Metropolitan Michael of Asyūṭ (1921-2014) became the abbot of St. Macarios monastery before Father Mattā al-Miskīn‎ went with his followers to the monastery. When Father Mattā arrived, he became the de-facto leader of his monastic community and Bishop Michael accepted this. Metropolitan Michael was also a very independent man who had become bishop long before Pope Shinūda had become bishop. Metropolitan Michael would not let Pope Shinūda nominate a successor to father Mattā al-Miskīn‎ as long as he was alive since there were indications that Pope Shinūda wanted to nominate a bishop who would be loyal to him and thus break with many of the thoughts of Father Mattā al-Miskīn‎. Bishop Michael knew very well that this would cause conflicts with most of the monks at St. Macarios who were very loyal to Father Mattā.


Pope Tawāḍrūs II, in office since 2012, took a very different stance from Pope Shinūda III. Metropolitan Bīshūy, who had been very critical of Mattā al-Miskīn‎, lost his position as influential secretary of the Holy Synod but that was not unusual. New popes often nominate new candidates to that position. Pope Tawāḍrūs also tried to bring the monastery of St. Macarios back into the mainstream of the Coptic Orthodox Church and made Bishop Epiphanius abbot of the Monastery of Macarios.


Monks in the monastery of Macarios were happy because Bishop Epiphanius was one of theirs. He was a follower of Father Mattā al-Miskīn‎ but was also close to Pope Tawāḍrūs who has been working hard and with success to solve the underlying disagreements between the followers of Pope Shinūda and Father Mattā al-Miskīn‎. The books of the monastery are now available in church kiosks again. Pope Tawāḍrūs’s healing efforts have been accepted by large parts of the Coptic Orthodox Church but not by all. There remain loyalists to Pope Shinūda, who oppose the rehabilitation of Father Mattā al-Miskīn‎ and his followers.


In light of this background, it is hardly surprising that many are speculating that the death of Bishop Epiphanius is related somehow to these historic theological and ecclesiastical tensions. The truth is that we do not yet know whether the gruesome murder of the bishop has any relationship to this historical background.


On August 5, the Coptic Orthodox Church defrocked monk Isaiah al-Maqārī (Wāʾil Saʿad Tawāḍrūs) since a church committee found him guilty of committing acts deemed “incompatible with monastic conduct.” This is a very drastic step that is rarely taken but it opens the opportunity to prosecute him in a civilian court. Coptic websites reported in February 2018 that Bishop Epiphanius had complained about him which made Pope Tawāḍrūs order his transfer to another monastery which he had challenged through collecting 45 signatures of fellow monks who asked the pope to withdraw his decision.[3] This suggests division in the church and could also shed light on what happened to the bishop.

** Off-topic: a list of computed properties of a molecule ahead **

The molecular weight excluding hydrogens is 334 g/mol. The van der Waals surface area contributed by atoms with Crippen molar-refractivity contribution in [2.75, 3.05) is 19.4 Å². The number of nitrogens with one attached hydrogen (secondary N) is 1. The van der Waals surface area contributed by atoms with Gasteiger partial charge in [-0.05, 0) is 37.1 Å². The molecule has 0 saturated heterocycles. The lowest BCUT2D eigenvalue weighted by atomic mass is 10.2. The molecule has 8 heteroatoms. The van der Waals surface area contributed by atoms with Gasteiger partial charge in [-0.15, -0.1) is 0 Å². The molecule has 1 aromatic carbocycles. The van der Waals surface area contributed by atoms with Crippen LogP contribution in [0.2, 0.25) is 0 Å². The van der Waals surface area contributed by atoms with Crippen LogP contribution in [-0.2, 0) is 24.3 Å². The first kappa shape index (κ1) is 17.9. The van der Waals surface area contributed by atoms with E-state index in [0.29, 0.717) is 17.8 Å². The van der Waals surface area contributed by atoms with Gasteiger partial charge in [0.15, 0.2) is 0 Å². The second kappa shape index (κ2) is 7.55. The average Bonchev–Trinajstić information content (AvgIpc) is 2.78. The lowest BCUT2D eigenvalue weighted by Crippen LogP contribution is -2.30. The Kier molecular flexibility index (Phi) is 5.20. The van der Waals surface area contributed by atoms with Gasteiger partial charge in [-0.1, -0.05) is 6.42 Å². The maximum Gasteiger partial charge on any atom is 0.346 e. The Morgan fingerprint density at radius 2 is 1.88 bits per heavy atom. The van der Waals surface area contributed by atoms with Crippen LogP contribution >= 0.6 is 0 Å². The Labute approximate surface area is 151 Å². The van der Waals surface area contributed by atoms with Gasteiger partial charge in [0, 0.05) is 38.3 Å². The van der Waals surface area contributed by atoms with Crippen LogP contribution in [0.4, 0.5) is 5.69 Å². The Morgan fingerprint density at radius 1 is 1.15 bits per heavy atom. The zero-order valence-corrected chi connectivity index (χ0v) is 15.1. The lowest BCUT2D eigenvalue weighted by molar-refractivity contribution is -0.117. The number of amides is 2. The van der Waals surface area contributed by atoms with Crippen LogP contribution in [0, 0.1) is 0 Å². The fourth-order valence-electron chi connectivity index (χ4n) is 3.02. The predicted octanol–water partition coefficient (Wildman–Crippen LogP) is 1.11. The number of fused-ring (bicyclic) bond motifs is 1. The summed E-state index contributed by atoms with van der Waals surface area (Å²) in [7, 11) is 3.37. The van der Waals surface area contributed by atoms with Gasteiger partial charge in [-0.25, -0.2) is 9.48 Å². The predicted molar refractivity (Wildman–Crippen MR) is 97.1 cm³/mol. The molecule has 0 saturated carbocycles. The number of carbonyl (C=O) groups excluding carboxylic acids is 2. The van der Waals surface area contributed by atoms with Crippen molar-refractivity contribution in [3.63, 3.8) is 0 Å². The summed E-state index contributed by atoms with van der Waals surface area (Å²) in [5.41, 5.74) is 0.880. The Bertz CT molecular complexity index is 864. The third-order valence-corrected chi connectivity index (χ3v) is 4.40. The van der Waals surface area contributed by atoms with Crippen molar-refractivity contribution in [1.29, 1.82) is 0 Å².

The murder is deeply shocking for the entire church but in particular for the monks in the Monastery of Macarios. The Egyptian police have questioned all monks and workers living in the monastery, over 400 people.[4] Faltāʾūs al-Maqārī, a monk in his mid thirties, tried to commit suicide in the monastery. We don’t know the reasons but it is very well possible that he is one of the younger men who with great religious fervor went into monastic life. In such cases, the strange murder of a bishop could be traumatic. In my younger days I briefly contemplated spending a year in this monastery that has such a profound spirit. If then a respected leader is murdered, it is expected that this will have a profound effect on his followers.[5]


Bishop Epiphanius was a widely respected scholar, inside and outside of Egypt. His presence will be greatly missed.  We hope the Egyptian police will find the perpetrator(s) and we pray for healing within the Coptic Orthodox Church.


Cairo, August 9, 2018


Cornelis Hulsman,

Editor-in-chief Arab-West Report




[1] Cornelis Hulsman, Reviving an Ancient Faith; Two Strong Willed Reformers Bring Coptic Orthodoxy Back to Life, Christianity Today, December 2001 and republished with additional commentaries in Arab-West Report, 2001, week 51, art. 13

Katrin Koehler,Biography: Mattah Al-Māskīn,

These are not the only articles about the controversy between both leaders in Arab-West Report.


[2] Cornelis Hulsman, Interview with Metropolitan Bishoi, Secretary of the Holy Synod of the Coptic Orthodox Church, November 14, 2002,” Arab-West Report, 2002, week 47, art 16.

Bāsīliyyūs al-Maqārī (Father), A Response to the Interview with Metropolitan Bishoi, Arab-West Report, 2002, week 47, art. 17,


[3] Middle East Eye, Egypt Coptic Church defrocks monk in the wake of bishop's murder, August 6, 2018.


[4] Albawaba, Egyptian Police Question 400 Monks, Workers Over Death of Bishop Epiphanius, August 6, 2018,


[5] Egypt Today, St. Macarius’s Faltaous al-Makary tries to commit suicide, August 6, 2018